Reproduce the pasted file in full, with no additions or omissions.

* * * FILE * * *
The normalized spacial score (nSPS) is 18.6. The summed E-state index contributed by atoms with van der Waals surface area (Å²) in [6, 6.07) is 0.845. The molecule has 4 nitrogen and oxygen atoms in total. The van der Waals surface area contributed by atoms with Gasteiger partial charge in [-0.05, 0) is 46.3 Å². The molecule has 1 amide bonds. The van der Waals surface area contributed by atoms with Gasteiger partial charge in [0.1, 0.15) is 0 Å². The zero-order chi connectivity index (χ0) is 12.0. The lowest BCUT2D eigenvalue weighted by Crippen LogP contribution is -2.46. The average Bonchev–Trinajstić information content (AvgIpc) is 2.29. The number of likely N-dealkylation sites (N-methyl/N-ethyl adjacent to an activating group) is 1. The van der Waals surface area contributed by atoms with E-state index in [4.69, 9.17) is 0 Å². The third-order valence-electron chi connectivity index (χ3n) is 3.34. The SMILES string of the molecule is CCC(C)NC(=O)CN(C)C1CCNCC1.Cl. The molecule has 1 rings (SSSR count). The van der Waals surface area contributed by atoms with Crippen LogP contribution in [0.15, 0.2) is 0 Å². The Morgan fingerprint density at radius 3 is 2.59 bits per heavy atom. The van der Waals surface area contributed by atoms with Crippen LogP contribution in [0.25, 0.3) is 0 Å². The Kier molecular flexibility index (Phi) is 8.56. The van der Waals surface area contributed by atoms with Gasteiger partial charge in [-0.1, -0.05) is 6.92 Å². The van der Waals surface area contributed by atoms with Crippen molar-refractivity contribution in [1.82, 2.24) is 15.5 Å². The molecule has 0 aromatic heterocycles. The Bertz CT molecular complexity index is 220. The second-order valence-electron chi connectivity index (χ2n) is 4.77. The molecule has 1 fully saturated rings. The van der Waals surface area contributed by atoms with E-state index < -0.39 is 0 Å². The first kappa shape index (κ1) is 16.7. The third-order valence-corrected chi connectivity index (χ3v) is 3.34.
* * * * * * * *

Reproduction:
The normalized spacial score (nSPS) is 18.6. The summed E-state index contributed by atoms with van der Waals surface area (Å²) in [6, 6.07) is 0.845. The molecule has 4 nitrogen and oxygen atoms in total. The van der Waals surface area contributed by atoms with Gasteiger partial charge in [-0.05, 0) is 46.3 Å². The molecule has 1 amide bonds. The van der Waals surface area contributed by atoms with Gasteiger partial charge in [0.1, 0.15) is 0 Å². The zero-order chi connectivity index (χ0) is 12.0. The lowest BCUT2D eigenvalue weighted by Crippen LogP contribution is -2.46. The average Bonchev–Trinajstić information content (AvgIpc) is 2.29. The number of likely N-dealkylation sites (N-methyl/N-ethyl adjacent to an activating group) is 1. The van der Waals surface area contributed by atoms with E-state index in [4.69, 9.17) is 0 Å². The third-order valence-electron chi connectivity index (χ3n) is 3.34. The SMILES string of the molecule is CCC(C)NC(=O)CN(C)C1CCNCC1.Cl. The molecule has 1 rings (SSSR count). The van der Waals surface area contributed by atoms with Crippen LogP contribution in [0.15, 0.2) is 0 Å². The Morgan fingerprint density at radius 3 is 2.59 bits per heavy atom. The van der Waals surface area contributed by atoms with Crippen LogP contribution in [0.25, 0.3) is 0 Å². The Kier molecular flexibility index (Phi) is 8.56. The van der Waals surface area contributed by atoms with Gasteiger partial charge in [-0.1, -0.05) is 6.92 Å². The van der Waals surface area contributed by atoms with Crippen molar-refractivity contribution in [1.82, 2.24) is 15.5 Å². The molecule has 0 aromatic heterocycles. The Bertz CT molecular complexity index is 220. The second-order valence-electron chi connectivity index (χ2n) is 4.77. The molecule has 1 fully saturated rings. The van der Waals surface area contributed by atoms with E-state index < -0.39 is 0 Å². The first kappa shape index (κ1) is 16.7. The third-order valence-corrected chi connectivity index (χ3v) is 3.34.